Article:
As I have mentioned before, Sara Dixon and Maura McKee from the UK have joined forces with the weavers of Fyti and the Laona Foundation in Cyprus to find ways of not only preserving the weaving traditions of Fyti but Cypriot weaving traditions in general. This is a project not just to preserve the past but to carry these valuable skills forward into the future where they can be discovered by future generations to use and innovate.
A report is now out, as you will see above, where the meeting of all those concerned have produced various strategies and now various actions to get the project moving forward. It is very exciting to see what can be achieved with energy, enthusiasm, collaboration and communication. Since the initial meeting between Maura, Sara and the people of Fyti, weaving classes have been set up as well as some cookery classes available to anyone interested and some accommodation is available locally, the idea is to get the classes running and then slowly more facilities can be put in place as the project becomes established.
Traditionally weavers have always been self- employed and their work sold piecemeal, so many women who possibly would like to earn an income from weaving are worried that there is not enough demand or the price they will get paid per piece not enough to enable them to earn a regular living. But as the report shows, demand outstrips supply at present and with more exposure and more being produced I am sure there will be no shortage of buyers. I for one would welcome a wider choice of availability and it would be exciting to see the different districts once again producing their individual weaving styles.
Please check out the report and the Phytiotika Facebook page where the latest updates on the project and activities can be found or the website whose link is found on the blogroll right.
I’ve just read the latest update on the Phitiotika Facebook page posting a link to the blog Threads that Connect Us. This is another project set up with some European Commission funding connecting several European partners, including Cyprus, in a project to promote and encourage learning of the traditional textile skills to enable them to continue through the next generations. In many of the regions taking part these traditional skills are looked on as something of the past, anachronistic and not relevant to the society of today, therefore not of any interest to the younger generations and so the skills are not passed on as they once were.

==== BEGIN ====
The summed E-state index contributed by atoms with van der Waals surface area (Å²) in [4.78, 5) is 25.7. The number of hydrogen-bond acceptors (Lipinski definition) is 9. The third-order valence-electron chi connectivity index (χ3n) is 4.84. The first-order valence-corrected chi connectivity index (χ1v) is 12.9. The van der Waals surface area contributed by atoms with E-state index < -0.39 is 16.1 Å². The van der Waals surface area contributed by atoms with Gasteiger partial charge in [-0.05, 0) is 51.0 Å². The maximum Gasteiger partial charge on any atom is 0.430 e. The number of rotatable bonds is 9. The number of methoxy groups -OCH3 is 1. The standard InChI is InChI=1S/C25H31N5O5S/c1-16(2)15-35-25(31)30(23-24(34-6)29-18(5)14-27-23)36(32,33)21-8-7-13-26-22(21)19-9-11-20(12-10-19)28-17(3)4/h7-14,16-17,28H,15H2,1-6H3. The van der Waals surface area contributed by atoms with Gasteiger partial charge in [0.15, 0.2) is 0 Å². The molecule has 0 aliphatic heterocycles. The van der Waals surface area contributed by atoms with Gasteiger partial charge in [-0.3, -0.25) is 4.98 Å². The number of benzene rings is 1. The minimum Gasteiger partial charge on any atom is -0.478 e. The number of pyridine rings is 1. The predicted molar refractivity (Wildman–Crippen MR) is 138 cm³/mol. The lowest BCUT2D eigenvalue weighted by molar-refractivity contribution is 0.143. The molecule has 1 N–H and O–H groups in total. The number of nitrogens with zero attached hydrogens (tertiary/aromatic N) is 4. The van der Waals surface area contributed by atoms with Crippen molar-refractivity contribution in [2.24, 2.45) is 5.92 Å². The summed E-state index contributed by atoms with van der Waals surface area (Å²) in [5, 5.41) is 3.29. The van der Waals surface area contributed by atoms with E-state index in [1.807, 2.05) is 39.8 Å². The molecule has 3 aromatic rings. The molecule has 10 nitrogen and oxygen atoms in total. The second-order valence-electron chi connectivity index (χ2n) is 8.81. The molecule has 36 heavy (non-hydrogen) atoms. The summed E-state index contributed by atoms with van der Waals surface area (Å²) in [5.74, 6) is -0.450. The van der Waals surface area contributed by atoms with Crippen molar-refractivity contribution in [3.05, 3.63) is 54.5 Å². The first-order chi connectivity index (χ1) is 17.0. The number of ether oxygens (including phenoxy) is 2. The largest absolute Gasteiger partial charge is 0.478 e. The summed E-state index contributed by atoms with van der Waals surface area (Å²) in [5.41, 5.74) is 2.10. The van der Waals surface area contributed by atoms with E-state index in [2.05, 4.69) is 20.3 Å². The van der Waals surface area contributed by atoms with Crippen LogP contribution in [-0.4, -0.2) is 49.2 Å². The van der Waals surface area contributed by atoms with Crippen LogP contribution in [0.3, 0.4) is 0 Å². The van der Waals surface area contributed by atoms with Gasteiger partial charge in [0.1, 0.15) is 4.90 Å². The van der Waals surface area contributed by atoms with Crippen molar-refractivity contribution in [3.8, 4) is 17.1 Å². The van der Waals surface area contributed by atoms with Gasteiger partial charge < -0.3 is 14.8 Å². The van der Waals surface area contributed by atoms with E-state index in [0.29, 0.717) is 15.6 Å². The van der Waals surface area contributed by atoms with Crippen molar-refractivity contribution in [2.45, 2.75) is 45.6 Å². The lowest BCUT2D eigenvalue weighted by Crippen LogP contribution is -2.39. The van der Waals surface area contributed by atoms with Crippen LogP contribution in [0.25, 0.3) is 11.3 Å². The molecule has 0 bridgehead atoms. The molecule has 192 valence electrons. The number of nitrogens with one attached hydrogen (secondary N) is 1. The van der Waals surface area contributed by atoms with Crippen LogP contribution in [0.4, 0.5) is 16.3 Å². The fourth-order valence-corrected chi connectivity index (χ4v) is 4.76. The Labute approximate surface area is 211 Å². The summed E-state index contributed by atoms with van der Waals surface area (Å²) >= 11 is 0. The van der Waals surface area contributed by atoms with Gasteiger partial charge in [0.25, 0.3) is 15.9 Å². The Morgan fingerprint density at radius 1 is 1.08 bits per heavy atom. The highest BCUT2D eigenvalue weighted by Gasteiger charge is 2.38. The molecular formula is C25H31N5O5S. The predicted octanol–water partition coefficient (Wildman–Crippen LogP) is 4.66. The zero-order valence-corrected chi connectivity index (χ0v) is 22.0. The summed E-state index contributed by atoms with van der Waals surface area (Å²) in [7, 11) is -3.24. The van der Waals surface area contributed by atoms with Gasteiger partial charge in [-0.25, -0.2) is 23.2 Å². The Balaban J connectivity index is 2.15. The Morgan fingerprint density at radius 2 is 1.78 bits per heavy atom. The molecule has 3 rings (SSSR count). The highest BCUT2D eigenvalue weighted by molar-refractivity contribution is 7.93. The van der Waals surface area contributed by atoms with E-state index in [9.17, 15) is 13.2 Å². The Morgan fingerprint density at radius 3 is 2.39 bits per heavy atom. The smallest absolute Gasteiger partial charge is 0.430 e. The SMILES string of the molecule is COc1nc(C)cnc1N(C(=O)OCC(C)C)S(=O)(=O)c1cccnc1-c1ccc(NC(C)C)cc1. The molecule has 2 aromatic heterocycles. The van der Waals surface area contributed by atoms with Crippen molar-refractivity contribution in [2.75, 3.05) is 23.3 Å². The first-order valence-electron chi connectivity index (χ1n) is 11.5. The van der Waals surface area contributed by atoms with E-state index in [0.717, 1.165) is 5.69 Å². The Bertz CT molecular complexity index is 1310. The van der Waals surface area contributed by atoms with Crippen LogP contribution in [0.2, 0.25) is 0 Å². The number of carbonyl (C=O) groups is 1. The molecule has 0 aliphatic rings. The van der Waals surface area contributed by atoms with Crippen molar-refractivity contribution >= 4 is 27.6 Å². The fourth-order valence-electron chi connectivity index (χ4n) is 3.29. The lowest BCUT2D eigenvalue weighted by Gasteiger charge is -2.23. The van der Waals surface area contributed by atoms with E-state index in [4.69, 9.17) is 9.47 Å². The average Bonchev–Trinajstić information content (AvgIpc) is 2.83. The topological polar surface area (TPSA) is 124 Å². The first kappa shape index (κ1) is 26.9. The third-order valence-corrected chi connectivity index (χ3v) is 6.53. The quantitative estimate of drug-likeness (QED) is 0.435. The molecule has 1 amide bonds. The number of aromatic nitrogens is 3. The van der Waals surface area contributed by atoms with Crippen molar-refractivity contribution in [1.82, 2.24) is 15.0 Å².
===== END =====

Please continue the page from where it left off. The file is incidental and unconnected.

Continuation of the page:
In the village of Lefkara the skills of their particular kind of embroidery have been passed down from mother to daughter and in some families is still today.
Textile skills such as: preparation of yarns, weaving, embroidery and so on are all activities that require patience as well as skill and necessitates the practitioners to have a certain mindset that is not generally encouraged by our fast paced living with the need for instant gratification. But the very fact that it requires sitting still and focusing on something gives it a meditative quality which is surely something that could benefit us all from time to time. A place to rest the mind from the pressures of modern life. Maybe it should be prescribed as an antidote to burn out… now there’s a thought.
Weavers at the Handicraft Centre weaving fythkiotika
I’m very excited …it doesn’t take much.
Today, while searching WordPress for other blogs relating to topics I cover in my book ‘Androula’s Kitchen’, I came across Phitiotika. It is a site set up by two British artists Maura McKee and Sarah Dixon, they both have connections with Cyprus and had a strong empathy with the weavers of Fyti who are struggling to keep their weaving traditions alive in a dwindling village. They, like myself, feel there should be a way to carry on the strong traditions and heritage of weaving in Cyprus, through the younger generations by encouraging innovation and diversity.
Throughout the centuries Cyprus has had a reputation for fine weaving. Each region had their own specialities and styles. At one time their was an abundance of silk and silk weaving was commonplace. Each family would own a loom and the women of the household wove all the linen needed for everyday life including their clothing and bedding. Silk worms were cultivated, cotton grown and there were plenty of sheep to supply wool. Silk is no longer cultivated and the weaving of silk has not been practised in Cyprus since the 1960s. Life has changed rapidly and people live different lives where there is no necessity to make everything themselves with mass production and cheap imports.
Fyti, in the Paphos region of Cyprus, has a very particular style of weaving which incorporates patterns of coloured wools. The patterns are mostly geometric and each weaver would make their own patterns usually telling a story. Maura McKee and Sarah Dixon are working together with The Laona Foundation to come up with a plan for conserving and recording the weaving practises of Fyti while setting in place initiatives which will encourage Cypriot artists to embrace and improvise on this valuable heritage as well as academics, artists, textile collectors and weavers internationally, with the help of the internet. Sarah has experience of working on cultural and conservation projects in several countries. Their aim:
“The aim of this proposed project is to reinvigorate and recontextualise Phiti weaving, and to support Phiti weavers in their practice. We are setting out to catalyse a process of conserving and adapting tradition.”
You can find out more on their blog, the link is on the blogroll and join their Facebook page.
I wish them both every success in this endeavour as this issue is close to my heart.